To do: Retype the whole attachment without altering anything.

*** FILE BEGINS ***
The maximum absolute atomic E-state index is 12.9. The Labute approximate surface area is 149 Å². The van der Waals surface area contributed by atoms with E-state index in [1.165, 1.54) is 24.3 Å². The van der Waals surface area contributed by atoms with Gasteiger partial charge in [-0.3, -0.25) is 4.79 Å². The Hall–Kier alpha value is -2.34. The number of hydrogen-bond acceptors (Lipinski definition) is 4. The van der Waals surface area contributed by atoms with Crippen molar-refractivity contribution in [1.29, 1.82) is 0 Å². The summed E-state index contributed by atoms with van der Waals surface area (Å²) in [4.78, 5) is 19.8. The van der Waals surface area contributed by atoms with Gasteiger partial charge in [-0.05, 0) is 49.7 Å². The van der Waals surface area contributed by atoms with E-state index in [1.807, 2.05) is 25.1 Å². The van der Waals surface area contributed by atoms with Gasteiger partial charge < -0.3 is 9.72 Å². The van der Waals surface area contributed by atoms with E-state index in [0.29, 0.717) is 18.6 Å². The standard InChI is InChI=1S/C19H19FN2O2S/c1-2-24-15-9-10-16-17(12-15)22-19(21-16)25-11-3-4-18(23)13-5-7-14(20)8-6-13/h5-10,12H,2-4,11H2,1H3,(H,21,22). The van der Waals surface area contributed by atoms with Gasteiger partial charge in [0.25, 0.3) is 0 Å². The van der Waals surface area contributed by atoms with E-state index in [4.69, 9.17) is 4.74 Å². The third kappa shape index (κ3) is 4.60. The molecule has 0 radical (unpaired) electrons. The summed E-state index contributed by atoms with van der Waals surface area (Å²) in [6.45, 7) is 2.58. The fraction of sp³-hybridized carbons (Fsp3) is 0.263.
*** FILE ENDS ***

The maximum absolute atomic E-state index is 12.9. The Labute approximate surface area is 149 Å². The van der Waals surface area contributed by atoms with E-state index in [1.165, 1.54) is 24.3 Å². The van der Waals surface area contributed by atoms with Gasteiger partial charge in [-0.3, -0.25) is 4.79 Å². The Hall–Kier alpha value is -2.34. The number of hydrogen-bond acceptors (Lipinski definition) is 4. The van der Waals surface area contributed by atoms with Crippen molar-refractivity contribution in [1.29, 1.82) is 0 Å². The summed E-state index contributed by atoms with van der Waals surface area (Å²) in [4.78, 5) is 19.8. The van der Waals surface area contributed by atoms with Gasteiger partial charge in [-0.05, 0) is 49.7 Å². The van der Waals surface area contributed by atoms with E-state index in [1.807, 2.05) is 25.1 Å². The van der Waals surface area contributed by atoms with Gasteiger partial charge < -0.3 is 9.72 Å². The van der Waals surface area contributed by atoms with E-state index in [0.29, 0.717) is 18.6 Å². The standard InChI is InChI=1S/C19H19FN2O2S/c1-2-24-15-9-10-16-17(12-15)22-19(21-16)25-11-3-4-18(23)13-5-7-14(20)8-6-13/h5-10,12H,2-4,11H2,1H3,(H,21,22). The van der Waals surface area contributed by atoms with Gasteiger partial charge in [0.25, 0.3) is 0 Å². The van der Waals surface area contributed by atoms with E-state index in [4.69, 9.17) is 4.74 Å². The third kappa shape index (κ3) is 4.60. The molecule has 0 radical (unpaired) electrons. The summed E-state index contributed by atoms with van der Waals surface area (Å²) in [6.45, 7) is 2.58. The fraction of sp³-hybridized carbons (Fsp3) is 0.263.